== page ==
b. The industrial applications of generators are endless. The generators can be coal, water, or nuclear based and the construction of each one of these is a huge part of industry. Then there is the actual generation and allocation of power, which involves the entire power grid. All of this is super fascinating because there are rising concerns about the potential affects of the destruction of the power grid. These affects could have detrimental affects on all aspects of life. Unless you live of the grid, chances are your life would be turned upside down.


Thomas Davenport

In the early 1800's, Orstead, Ampere, and Faraday laid down the foundation for building electric motors by introducing the basic principles of electromagnetic induction. In 1820, Orstead had confirmed that there was a relationship between electricity and magnetism. In the same year, Ampere invented the solenoid and discovered Ampere's Law, which helps describe magnetic fields produced by motors and solenoids. In 1821, Faraday successfully converted electrical energy into motion and created the simplest form of the electric motor. In 1832 however, William Sturgeon introduced the first ever commutator DC electronic motor, and later on in 1837, Thomas Davenport created a DC motor for commercial services and received the first US electric motor patent, which is why a lot of people associate him with the first person to invent the electric motor.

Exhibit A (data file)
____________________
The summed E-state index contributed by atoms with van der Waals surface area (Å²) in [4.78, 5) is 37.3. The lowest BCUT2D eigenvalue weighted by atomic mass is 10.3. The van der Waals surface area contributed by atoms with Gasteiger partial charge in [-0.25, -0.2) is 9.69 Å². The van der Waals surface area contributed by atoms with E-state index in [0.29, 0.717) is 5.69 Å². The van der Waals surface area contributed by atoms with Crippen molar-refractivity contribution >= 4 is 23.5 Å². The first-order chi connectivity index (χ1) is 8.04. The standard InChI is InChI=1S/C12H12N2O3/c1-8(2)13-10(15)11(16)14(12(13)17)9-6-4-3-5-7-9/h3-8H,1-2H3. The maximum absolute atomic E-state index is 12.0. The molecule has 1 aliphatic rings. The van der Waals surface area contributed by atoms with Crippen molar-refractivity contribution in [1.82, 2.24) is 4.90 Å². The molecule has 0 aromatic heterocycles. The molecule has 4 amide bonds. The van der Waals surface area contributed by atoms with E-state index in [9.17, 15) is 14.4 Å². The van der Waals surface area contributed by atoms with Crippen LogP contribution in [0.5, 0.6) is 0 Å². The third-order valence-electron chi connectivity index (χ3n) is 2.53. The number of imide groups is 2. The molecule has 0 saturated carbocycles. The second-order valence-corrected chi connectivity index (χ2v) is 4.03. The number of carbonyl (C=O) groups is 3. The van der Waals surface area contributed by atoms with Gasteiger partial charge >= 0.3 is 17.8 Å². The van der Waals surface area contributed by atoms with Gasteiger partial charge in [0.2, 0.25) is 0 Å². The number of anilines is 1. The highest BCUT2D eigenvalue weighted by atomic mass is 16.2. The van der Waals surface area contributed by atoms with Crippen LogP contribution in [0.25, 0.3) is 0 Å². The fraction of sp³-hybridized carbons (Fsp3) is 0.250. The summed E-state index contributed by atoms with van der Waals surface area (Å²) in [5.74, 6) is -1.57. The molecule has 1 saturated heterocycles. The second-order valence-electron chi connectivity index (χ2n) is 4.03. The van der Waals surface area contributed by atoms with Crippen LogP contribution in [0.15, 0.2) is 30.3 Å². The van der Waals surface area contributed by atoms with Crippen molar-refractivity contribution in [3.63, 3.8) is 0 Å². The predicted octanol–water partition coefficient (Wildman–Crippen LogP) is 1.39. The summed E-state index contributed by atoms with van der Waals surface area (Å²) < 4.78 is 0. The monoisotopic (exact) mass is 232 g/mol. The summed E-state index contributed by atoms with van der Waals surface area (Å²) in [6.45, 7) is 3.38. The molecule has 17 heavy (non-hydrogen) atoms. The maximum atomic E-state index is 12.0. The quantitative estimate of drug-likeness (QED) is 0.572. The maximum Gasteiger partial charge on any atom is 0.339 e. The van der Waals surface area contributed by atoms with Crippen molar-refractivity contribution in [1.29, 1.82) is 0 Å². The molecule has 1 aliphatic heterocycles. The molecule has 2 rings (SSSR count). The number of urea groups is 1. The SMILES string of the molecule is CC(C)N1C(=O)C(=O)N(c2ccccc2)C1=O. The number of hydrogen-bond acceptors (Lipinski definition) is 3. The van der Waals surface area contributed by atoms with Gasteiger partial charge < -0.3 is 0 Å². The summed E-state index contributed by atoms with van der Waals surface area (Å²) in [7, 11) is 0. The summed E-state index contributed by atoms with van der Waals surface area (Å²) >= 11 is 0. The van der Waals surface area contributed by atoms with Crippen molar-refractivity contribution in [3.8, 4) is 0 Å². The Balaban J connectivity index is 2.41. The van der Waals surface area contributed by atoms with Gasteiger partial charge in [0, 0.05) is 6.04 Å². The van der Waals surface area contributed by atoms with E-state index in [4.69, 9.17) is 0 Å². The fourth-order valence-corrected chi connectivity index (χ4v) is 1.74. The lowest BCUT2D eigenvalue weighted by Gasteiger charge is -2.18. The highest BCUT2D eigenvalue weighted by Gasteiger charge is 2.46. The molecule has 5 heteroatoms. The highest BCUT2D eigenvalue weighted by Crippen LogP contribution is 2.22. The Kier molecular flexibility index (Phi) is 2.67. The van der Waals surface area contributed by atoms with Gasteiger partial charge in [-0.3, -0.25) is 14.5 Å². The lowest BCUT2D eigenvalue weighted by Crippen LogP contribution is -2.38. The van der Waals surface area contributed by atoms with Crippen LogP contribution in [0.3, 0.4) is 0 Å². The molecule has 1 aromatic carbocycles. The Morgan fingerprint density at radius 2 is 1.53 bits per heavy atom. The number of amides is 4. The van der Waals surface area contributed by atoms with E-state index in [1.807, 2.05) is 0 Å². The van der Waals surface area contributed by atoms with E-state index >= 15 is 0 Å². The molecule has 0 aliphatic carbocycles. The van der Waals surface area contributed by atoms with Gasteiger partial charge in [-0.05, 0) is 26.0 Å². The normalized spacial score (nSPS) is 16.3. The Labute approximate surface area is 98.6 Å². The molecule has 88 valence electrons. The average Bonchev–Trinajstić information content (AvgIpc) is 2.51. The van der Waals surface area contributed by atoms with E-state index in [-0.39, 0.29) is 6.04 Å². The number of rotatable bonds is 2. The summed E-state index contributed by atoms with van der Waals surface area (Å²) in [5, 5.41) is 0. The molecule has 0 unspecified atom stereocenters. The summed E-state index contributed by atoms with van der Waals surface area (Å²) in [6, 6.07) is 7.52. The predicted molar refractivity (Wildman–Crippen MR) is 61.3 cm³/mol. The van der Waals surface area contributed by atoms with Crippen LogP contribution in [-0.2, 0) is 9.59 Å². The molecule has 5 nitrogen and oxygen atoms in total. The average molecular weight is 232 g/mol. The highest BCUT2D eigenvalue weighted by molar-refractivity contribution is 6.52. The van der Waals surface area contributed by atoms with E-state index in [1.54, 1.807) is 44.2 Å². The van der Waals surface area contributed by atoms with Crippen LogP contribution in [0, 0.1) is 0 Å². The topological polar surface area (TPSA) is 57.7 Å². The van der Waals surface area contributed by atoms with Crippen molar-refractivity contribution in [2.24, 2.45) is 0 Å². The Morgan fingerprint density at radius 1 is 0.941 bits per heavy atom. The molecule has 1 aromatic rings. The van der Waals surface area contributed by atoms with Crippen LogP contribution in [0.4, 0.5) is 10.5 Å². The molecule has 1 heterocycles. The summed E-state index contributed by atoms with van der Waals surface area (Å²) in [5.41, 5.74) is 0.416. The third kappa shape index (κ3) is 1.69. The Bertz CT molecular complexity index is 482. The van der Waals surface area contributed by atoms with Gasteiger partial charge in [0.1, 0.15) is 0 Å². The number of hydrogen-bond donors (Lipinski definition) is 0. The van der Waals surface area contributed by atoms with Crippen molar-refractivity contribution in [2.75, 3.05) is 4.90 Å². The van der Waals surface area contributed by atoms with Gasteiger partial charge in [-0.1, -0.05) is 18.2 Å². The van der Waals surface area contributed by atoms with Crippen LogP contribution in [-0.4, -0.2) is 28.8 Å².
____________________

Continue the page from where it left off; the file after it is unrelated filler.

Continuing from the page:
Michael Faraday also discovered the operating principle of electromagnetic generators between the year 1831-1832.The principle, later coined as Faraday's Law, simply put is that an electromotive force is generated in a conduction which encircles a changing magnetic flux. The first generators that were made were disk generators and direct current generators. Later come alternating current generators. As science had developed so to have the generator technology. Generators are now designed in both DC homopolar and MHD generators, as well as AC induction, linear electric, variable speed constant frequency generators. They exist on vehicles, bicycles, sailboats, and are essential components to every aspect of our daily life.

See also

Direction of Magnetic Field

Further reading

"Electric Motor" https://en.wikipedia.org/wiki/Electric_motor#Early_motors

"How Self-Powered Nanotech Machines Work" https://www.scientificamerican.com/article/how-self-powered-nanotech-works/

External links